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Phil Moore/Concern Worldwide

In pictures: A photo essay from war-torn Somalia

Striking images from Somalia, where the worst drought in the region for 60 years is affecting some 7 million people.

INTERNATIONAL AID organisations have issued urgent appeals for assistance in tackling the worst drought to strike Africa in 60 years.

Concern Worldwide says that over 10 million people are affected by the drought covering parts of Somalia, Ethiopia and Kenya, where the prolonged drought has destroyed crops. Meanwhile, animals are dying from dehydration and a lack of basic nutrition and food prices have risen drastically.

The organisation’s overseas director Paul O’Brien said “urgent and coordinated action must be taken now to prevent a potential nightmare scenario unfolding in the East Africa region”.

Concern has launched a special appeal to support those affected by the drought.

The situation has become so severe in Somalia that the al-Qaeda-linked Islamic militant group Al-Shabab has suspended its ban on foreign aid in the country in a bid to help alleviate the impact of the drought. The group said that any aid organisation, whether Muslim or non-Muslim, can now operate in Somalia as long as they “do not hide some special purposes”, local media reports.

All images courtesy of Phil Moore/Concern Worldwide and all photo captions by Concern Worldwide:

In pictures: A photo essay from war-torn Somalia
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  • Somalia

    One of the poorest countries in the world, Somalia has been devastated by over 20 years of conflict. Almost half the population are children under the age of 18, who have never known their country without war. Despite this, Somali people are among the most resilient in the world. Ordinary people persevere in the face of incredible odds to make a better life for themselves and their children. Drought has forced a new wave of internally displaced persons (IDPs) to the capital, Mogadishu. The current drought has affected more than 7 million people in the region. It has been described as the most severe food security emergency in the world today. Concern Worldwide has worked in Somalia for 25 years. Throughout that time, strong links with local communities to reach the most vulnerable, and to help provide clean water, sanitation, education, livelihoods, food and nutritional care, especially for mothers and children.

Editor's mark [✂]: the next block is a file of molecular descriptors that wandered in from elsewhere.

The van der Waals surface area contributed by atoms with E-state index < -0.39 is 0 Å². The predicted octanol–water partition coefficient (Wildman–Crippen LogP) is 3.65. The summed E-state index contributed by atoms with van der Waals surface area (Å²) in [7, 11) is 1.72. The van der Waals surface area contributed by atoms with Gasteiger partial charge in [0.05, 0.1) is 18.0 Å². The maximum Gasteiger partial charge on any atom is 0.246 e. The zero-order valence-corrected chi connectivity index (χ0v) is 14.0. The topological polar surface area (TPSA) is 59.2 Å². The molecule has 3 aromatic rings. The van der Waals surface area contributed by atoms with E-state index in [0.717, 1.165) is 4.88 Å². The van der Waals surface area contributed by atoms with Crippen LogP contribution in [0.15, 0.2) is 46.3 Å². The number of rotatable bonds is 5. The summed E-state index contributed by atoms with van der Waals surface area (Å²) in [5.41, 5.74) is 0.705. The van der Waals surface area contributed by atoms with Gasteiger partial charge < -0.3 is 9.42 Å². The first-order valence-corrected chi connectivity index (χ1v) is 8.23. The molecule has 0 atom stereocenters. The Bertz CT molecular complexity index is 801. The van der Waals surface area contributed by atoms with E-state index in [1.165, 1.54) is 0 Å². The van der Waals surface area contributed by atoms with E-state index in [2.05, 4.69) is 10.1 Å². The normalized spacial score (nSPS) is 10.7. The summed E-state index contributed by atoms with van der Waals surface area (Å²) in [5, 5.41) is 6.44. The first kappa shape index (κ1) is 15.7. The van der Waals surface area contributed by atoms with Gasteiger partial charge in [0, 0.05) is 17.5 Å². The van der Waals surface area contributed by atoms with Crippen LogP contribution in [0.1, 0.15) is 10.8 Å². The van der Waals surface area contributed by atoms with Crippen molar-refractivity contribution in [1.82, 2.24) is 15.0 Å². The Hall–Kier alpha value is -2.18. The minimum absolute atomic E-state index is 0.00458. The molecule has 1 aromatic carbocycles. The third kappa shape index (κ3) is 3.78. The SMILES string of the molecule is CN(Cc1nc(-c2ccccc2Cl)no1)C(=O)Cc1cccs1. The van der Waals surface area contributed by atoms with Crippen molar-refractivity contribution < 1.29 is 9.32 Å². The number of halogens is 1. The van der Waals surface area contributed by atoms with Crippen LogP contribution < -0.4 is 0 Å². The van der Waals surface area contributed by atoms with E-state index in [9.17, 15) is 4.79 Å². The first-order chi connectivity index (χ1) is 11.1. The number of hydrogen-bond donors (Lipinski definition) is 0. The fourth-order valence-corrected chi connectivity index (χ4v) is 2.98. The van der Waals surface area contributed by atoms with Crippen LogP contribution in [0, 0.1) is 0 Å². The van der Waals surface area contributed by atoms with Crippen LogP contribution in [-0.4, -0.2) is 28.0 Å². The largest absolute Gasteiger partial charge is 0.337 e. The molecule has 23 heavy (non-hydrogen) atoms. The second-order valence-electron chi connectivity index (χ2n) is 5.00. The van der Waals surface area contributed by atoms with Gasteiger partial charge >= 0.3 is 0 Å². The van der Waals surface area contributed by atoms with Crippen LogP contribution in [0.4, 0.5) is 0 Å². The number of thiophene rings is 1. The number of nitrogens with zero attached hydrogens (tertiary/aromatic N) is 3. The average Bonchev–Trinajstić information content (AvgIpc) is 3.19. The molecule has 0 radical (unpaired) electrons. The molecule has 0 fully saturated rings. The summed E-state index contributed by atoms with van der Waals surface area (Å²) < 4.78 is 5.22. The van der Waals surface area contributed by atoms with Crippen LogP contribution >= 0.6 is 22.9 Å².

• Somalia

    Amin Hassan Abdi was caught in crossfire in Mogadishu. Hit by a stray bullet in his neck, he has been in one of the city's poorly-equipped hospitals for the past 43 days. The director of the hospital estimates that 95 per cent of their admissions are related to the conflict, the majority of them are civilians.
  • Somalia

    Halima Mohamed lives in an IDP camp in Mogadishu with her family. Over 1.4m Somalis are estimated to be displaced within Somalia and a further 650,000 people are refugees in neighbouring countries.
  • Somalia

    The conditions in the camps are often very poor, with few opportunities for employment, little medical care or even food. Two-year-old Nima Abdirahmen Yahye is suffering from measles, but her mother is forced to use traditional treatment made from the leaves of a local tree, as access to health services is limited. Concern has now begun to work in these camps providing basic health services.